This study replicated a previous one that demonstrated that hypnosis could help those who were suffering from parasomnia (sleep disorders that include bed-wetting, sleep walking, night terrors and chronic movements). Thirty-six patients ranging from 6 to 71 years of age who all had "functionally autonomous" parasomnia (where the condition was self-sustaining) were treated with hypnosis. The authors found that one month after the treatment 45.4% of them were free of all symptoms. Eighteen months after treatment this had dropped to 42.2% and five years later it was down to 40.5%. The authors suggest that in light of these significant results, parasomnia should first be treated with hypnosis, before other remedies are tried.


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Hypnotherapy and Smoking Cessation

A Meta-Analytic Comparison of the Effectiveness of Smoking Cessation Methods. Journal of Applied Psychology. Vol 77(4), Aug 1992, 554-561.  Viswesvaran C, Schmidt FL.


The Institute of Actuaries (in the US) commissioned the largest study ever done on smoking cessation. It statistically analyzed the results of 633 smoking cessation studies involving 71,806 participants. The authors of this study found that on average only one out of five people (20%) were able to successfully quit. However, when they examined the data in more detail, they found that among of all of the techniques used, hypnosis was the most effective.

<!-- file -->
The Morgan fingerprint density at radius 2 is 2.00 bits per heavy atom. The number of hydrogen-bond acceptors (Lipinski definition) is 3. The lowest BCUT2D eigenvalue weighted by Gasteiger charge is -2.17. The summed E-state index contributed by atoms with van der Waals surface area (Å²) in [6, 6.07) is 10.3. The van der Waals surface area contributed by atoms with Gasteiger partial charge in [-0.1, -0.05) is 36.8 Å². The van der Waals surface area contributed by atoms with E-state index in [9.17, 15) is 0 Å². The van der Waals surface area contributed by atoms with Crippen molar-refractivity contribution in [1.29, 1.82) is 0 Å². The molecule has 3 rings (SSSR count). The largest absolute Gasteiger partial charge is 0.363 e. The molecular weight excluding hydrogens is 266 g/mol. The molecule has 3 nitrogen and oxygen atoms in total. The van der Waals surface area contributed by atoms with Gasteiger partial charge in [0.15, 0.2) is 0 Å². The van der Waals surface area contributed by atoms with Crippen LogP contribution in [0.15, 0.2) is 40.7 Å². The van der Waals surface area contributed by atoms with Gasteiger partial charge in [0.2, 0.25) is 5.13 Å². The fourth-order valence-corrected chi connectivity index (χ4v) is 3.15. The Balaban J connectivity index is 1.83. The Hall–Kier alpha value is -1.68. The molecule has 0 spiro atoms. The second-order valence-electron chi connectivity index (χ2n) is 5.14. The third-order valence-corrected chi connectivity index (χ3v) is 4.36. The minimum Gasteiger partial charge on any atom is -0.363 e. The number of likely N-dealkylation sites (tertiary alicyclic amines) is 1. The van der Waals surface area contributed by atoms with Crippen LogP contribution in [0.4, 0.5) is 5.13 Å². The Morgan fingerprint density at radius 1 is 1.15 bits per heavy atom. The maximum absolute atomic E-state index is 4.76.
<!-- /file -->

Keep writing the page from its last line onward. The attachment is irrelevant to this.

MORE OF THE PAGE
They found that a single session of hypnosis was three times more effective than the nicotine gum and five times more effective then willpower alone (willpower was 6%; nicotine gum was 10% and a single hypnosis session was 30%). However, they also noted that ten percent of the hypnosis studies (primarily those involving multiple sessions of hypnosis) had success rates of between 60 and 90%.


Freedom From Smoking: Integrating Hypnotic Methods and Rapid Smoking to Facilitate Smoking Cessation.  Int J Clin Exp Hypn. 2001 Jul;49(3):257-66. Babe J.


This study recruited 43 subjects who wished to quit smoking. The researchers combined hypnosis with with NLP smoking cessation techniques and found that 39 subjects (90%) reported that they remained smoke-free 6 months after the treatment.


Clinical Hypnosis for Smoking Cessation: Preliminary Results of a Three-Session Intervention. Int J Clin Exp Hypn. 2004 , Jan;52(1):73-81. Elkins GR, Rajab MH.


Twenty-one smokers who were referred to this study by their physicians for medical reasons, received three smoking cessation hypnosis sessions. At the end of the program 17 subjects (81%) reported that they had stopped smoking.  A 12-month follow-up revealed that 10 of them (48%) remained smoke-free.


The Use of Hypnosis in Controlling Cigarette Smoking. Southern Medical Journal, 1968 Sep;61(9):999-1002.Crasilneck HB, Hall JA.